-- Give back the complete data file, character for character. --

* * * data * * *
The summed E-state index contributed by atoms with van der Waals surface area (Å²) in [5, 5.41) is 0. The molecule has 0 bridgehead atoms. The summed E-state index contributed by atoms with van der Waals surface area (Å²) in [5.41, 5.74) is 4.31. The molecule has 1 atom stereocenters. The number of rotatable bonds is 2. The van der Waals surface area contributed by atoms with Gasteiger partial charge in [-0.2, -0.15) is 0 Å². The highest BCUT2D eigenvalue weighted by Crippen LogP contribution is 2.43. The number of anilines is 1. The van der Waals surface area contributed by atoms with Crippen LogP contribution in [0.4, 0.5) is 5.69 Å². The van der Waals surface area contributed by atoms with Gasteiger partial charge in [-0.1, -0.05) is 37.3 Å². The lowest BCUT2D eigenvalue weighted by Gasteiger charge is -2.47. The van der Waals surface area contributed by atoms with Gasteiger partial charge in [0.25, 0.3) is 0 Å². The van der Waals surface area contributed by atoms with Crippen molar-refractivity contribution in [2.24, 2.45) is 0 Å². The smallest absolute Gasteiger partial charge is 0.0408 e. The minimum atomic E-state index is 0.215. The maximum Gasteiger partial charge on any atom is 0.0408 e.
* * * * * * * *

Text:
The summed E-state index contributed by atoms with van der Waals surface area (Å²) in [5, 5.41) is 0. The molecule has 0 bridgehead atoms. The summed E-state index contributed by atoms with van der Waals surface area (Å²) in [5.41, 5.74) is 4.31. The molecule has 1 atom stereocenters. The number of rotatable bonds is 2. The van der Waals surface area contributed by atoms with Gasteiger partial charge in [-0.2, -0.15) is 0 Å². The highest BCUT2D eigenvalue weighted by Crippen LogP contribution is 2.43. The number of anilines is 1. The van der Waals surface area contributed by atoms with Crippen LogP contribution in [0.4, 0.5) is 5.69 Å². The van der Waals surface area contributed by atoms with Gasteiger partial charge in [-0.1, -0.05) is 37.3 Å². The lowest BCUT2D eigenvalue weighted by Gasteiger charge is -2.47. The van der Waals surface area contributed by atoms with Gasteiger partial charge in [0.25, 0.3) is 0 Å². The van der Waals surface area contributed by atoms with Crippen molar-refractivity contribution in [2.24, 2.45) is 0 Å². The smallest absolute Gasteiger partial charge is 0.0408 e. The minimum atomic E-state index is 0.215. The maximum Gasteiger partial charge on any atom is 0.0408 e.